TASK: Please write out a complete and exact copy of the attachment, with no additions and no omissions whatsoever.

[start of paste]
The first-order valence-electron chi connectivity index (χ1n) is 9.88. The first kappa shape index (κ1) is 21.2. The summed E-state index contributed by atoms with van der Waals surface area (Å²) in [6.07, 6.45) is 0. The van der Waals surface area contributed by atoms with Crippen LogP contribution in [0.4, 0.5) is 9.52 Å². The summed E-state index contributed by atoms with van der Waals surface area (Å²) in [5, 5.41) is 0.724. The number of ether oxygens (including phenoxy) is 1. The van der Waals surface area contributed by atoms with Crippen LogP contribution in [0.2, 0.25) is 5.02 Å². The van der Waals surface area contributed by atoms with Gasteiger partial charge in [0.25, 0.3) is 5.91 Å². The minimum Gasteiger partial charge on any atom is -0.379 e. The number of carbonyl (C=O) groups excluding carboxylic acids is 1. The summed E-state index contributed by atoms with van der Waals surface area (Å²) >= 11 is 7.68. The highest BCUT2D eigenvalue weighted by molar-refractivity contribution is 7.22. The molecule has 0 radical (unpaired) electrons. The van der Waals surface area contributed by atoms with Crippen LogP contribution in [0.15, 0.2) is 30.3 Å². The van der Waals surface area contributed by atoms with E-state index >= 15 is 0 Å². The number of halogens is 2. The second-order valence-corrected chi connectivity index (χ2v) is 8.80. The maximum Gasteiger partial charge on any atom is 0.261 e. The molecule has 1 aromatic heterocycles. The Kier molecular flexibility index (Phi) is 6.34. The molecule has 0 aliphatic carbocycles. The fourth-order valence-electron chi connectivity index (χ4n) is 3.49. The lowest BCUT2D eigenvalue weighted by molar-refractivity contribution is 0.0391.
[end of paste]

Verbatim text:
The first-order valence-electron chi connectivity index (χ1n) is 9.88. The first kappa shape index (κ1) is 21.2. The summed E-state index contributed by atoms with van der Waals surface area (Å²) in [6.07, 6.45) is 0. The van der Waals surface area contributed by atoms with Crippen LogP contribution in [0.4, 0.5) is 9.52 Å². The summed E-state index contributed by atoms with van der Waals surface area (Å²) in [5, 5.41) is 0.724. The number of ether oxygens (including phenoxy) is 1. The van der Waals surface area contributed by atoms with Crippen LogP contribution in [0.2, 0.25) is 5.02 Å². The van der Waals surface area contributed by atoms with Gasteiger partial charge in [0.25, 0.3) is 5.91 Å². The minimum Gasteiger partial charge on any atom is -0.379 e. The number of carbonyl (C=O) groups excluding carboxylic acids is 1. The summed E-state index contributed by atoms with van der Waals surface area (Å²) >= 11 is 7.68. The highest BCUT2D eigenvalue weighted by molar-refractivity contribution is 7.22. The molecule has 0 radical (unpaired) electrons. The van der Waals surface area contributed by atoms with Crippen LogP contribution in [0.15, 0.2) is 30.3 Å². The van der Waals surface area contributed by atoms with E-state index >= 15 is 0 Å². The number of halogens is 2. The second-order valence-corrected chi connectivity index (χ2v) is 8.80. The maximum Gasteiger partial charge on any atom is 0.261 e. The molecule has 1 aromatic heterocycles. The Kier molecular flexibility index (Phi) is 6.34. The molecule has 0 aliphatic carbocycles. The fourth-order valence-electron chi connectivity index (χ4n) is 3.49. The lowest BCUT2D eigenvalue weighted by molar-refractivity contribution is 0.0391.